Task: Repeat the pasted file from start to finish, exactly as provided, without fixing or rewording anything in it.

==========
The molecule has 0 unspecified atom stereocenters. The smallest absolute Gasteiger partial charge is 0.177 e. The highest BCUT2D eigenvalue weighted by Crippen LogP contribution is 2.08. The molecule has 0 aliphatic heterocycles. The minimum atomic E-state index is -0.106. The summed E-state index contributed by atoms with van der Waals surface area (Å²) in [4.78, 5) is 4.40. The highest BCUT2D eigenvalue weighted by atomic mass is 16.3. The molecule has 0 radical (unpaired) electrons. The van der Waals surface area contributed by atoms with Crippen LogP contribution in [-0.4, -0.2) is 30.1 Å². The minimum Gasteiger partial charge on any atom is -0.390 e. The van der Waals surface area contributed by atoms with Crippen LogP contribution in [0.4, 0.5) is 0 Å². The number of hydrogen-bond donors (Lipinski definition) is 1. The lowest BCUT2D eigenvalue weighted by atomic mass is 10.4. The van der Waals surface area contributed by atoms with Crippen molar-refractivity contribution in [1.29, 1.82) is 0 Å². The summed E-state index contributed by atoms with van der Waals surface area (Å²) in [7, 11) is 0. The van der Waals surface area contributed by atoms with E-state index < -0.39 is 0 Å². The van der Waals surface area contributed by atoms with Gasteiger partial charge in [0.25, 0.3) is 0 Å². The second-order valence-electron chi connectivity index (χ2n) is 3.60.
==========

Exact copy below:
The molecule has 0 unspecified atom stereocenters. The smallest absolute Gasteiger partial charge is 0.177 e. The highest BCUT2D eigenvalue weighted by Crippen LogP contribution is 2.08. The molecule has 0 aliphatic heterocycles. The minimum atomic E-state index is -0.106. The summed E-state index contributed by atoms with van der Waals surface area (Å²) in [4.78, 5) is 4.40. The highest BCUT2D eigenvalue weighted by atomic mass is 16.3. The molecule has 0 radical (unpaired) electrons. The van der Waals surface area contributed by atoms with Crippen LogP contribution in [-0.4, -0.2) is 30.1 Å². The minimum Gasteiger partial charge on any atom is -0.390 e. The van der Waals surface area contributed by atoms with Crippen LogP contribution in [0.4, 0.5) is 0 Å². The number of hydrogen-bond donors (Lipinski definition) is 1. The lowest BCUT2D eigenvalue weighted by atomic mass is 10.4. The van der Waals surface area contributed by atoms with Crippen molar-refractivity contribution in [1.29, 1.82) is 0 Å². The summed E-state index contributed by atoms with van der Waals surface area (Å²) in [7, 11) is 0. The van der Waals surface area contributed by atoms with E-state index < -0.39 is 0 Å². The van der Waals surface area contributed by atoms with Gasteiger partial charge in [0.25, 0.3) is 0 Å². The second-order valence-electron chi connectivity index (χ2n) is 3.60.